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  Valhalla Rising Atlantic Crossing
Year: 2009
Director: Nicolas Winding Refn
Stars: Mads Mikkelsen, Maarten Stevenson, Gordon Brown, Andrew Flanagan, Gary Lewis, Gary McCormack, Alexander Morton, Jamie Sives, Ewan Stewart, Mathew Zajac
Genre: AdventureBuy from Amazon
Rating:  5 (from 1 vote)
Review: They call him One-Eye (Mads Mikkelsen), a Viking warrior who has been captured by a Norse tribe and put to work as a fighting slave, engaging in combat for their entertainment. He is apparently unbeatable in spite of spending his contests tethered by a rope to a pole, and always finds a way of getting the better of his opponent, killing them without mercy. But he is biding his time for the chance to escape, as is the young boy (Maarten Stevenson), also a slave, who attends to him when he is caged up between fights, although they neither of them have no idea how to get home...

Way, way back in time - no, not that far back, not the Viking times, more the nineteen-seventies - there was a film called The Norseman which detailed the adventures of a group of, well, Norsemen who were led by the Six Million Dollar Man to the New World of North America. That film, as with this one, took itself very seriously only in this instance found itself laughed off the screens and never attaining classic status, more something to leave the unwary viewer incredulous when they stumbled across it on television every so often. Valhalla Rising adopted a very much more arty approach to the same subject matter, with the result it won more than simply a following among bad movie enthusiasts.

However, there were just as many people complaining that writer (with Roy Jacobsen) and director Nicolas Winding Refn had made a work that was worse than laughable: it was plain boring. If the thought of a movie about Vikings brought to mind Kirk Douglas and Tony Curtis doing battle amidst the longships and fjords, then the presentation here, which was mainly Scotsmen standing about in Scotland looking meditatively at the landscape, which is the way that most Scotsmen like to pass the time, might have left you as cold as the weather there. There were bursts of violence, but not enough to sustain the casual viewer hoping for a pulse-pounding thrill ride set hundreds of years ago.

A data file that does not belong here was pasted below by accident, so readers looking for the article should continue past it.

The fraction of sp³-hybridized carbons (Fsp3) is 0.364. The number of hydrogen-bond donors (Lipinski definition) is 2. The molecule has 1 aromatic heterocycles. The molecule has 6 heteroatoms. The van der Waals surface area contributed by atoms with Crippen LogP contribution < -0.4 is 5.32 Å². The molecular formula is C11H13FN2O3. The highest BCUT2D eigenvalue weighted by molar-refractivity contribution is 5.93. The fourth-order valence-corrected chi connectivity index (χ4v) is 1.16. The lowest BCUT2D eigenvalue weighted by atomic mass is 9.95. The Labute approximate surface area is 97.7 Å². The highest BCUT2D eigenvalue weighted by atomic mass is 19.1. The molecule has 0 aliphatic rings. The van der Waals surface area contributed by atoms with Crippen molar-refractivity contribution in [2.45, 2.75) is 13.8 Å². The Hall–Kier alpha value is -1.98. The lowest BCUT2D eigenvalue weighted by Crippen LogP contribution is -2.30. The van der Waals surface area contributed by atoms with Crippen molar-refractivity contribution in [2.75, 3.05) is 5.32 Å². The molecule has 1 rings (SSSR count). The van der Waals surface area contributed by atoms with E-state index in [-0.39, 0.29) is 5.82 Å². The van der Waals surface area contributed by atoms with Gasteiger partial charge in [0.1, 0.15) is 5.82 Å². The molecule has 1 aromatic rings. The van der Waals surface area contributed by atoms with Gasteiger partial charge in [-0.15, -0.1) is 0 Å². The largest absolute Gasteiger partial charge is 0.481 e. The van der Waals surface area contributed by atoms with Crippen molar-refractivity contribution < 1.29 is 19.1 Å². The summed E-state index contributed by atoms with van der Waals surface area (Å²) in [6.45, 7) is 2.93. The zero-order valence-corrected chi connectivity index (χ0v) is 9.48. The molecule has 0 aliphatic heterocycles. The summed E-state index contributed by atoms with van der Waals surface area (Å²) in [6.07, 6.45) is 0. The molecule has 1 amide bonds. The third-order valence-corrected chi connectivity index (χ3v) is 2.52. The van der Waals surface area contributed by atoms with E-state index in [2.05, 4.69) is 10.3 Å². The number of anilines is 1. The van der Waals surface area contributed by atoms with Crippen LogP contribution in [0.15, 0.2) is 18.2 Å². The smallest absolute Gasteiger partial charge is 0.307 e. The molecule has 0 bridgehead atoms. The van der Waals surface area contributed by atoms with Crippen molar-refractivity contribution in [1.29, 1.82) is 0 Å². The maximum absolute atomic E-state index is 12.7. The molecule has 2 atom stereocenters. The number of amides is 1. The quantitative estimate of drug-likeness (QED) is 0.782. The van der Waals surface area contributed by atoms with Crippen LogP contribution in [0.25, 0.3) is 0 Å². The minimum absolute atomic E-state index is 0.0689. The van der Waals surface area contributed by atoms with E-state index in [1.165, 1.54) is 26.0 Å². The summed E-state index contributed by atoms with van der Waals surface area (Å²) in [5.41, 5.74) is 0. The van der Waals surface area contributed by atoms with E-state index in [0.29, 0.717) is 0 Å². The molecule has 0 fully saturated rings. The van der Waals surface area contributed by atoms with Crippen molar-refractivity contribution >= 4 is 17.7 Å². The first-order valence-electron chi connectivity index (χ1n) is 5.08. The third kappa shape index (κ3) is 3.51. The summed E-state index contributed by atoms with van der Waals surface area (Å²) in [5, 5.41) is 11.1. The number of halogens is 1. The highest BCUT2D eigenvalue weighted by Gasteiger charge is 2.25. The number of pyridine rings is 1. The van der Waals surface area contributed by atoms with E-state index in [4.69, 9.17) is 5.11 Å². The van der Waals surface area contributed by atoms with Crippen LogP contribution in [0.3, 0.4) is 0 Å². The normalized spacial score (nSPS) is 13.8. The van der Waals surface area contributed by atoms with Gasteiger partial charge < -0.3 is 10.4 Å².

Mikkelsen was of course not a Scotsman, but Refn got around the problem of him not having the same accent as the other cast members by rendering him silent from the beginning to the end. If you knew the Caledonian scenery at all, then you may have considered its standing in for North America somewhat distracting, as after a while the film began to resemble one of those battle re-enactment days out. Not that Refn really had enough cast members for an epic, but then that's not really what this was about, visually at least, as he was more aiming for the grandiose sense of spiritual questing rather than spending money he did not have on those longships.

Actually, he only had one longship, which is where the middle of the movie took place, as after they escape One-Eye and the boy stumble across some Christian Norsemen, newly converted and eager to hotfoot it over to the Holy Land on a Crusade. This is where they get onto the script's contemplation of Christianity versus Paganism, where it adopts the opinion that the later religion was a mere usurper, and the older one it took the place of had more integrity, even going to the extent of staging a Christ-like sacrifice at the end which shows you did not need their God to inspire such generosity of spirit. But most of this is wandering about those hills in freezing conditions, and no matter what Refn endeavoured to inspire in the minds of those watching, many will be thinking of Monty Python and the Holy Grail; OK, it was a different period of history, but that film dogs low budget filmmakers trying to recreate the Dark Ages and medieval times, and Valhalla Rising was little different. Music by Peter Peter and Peter Kyed.
Reviewer: Graeme Clark

 

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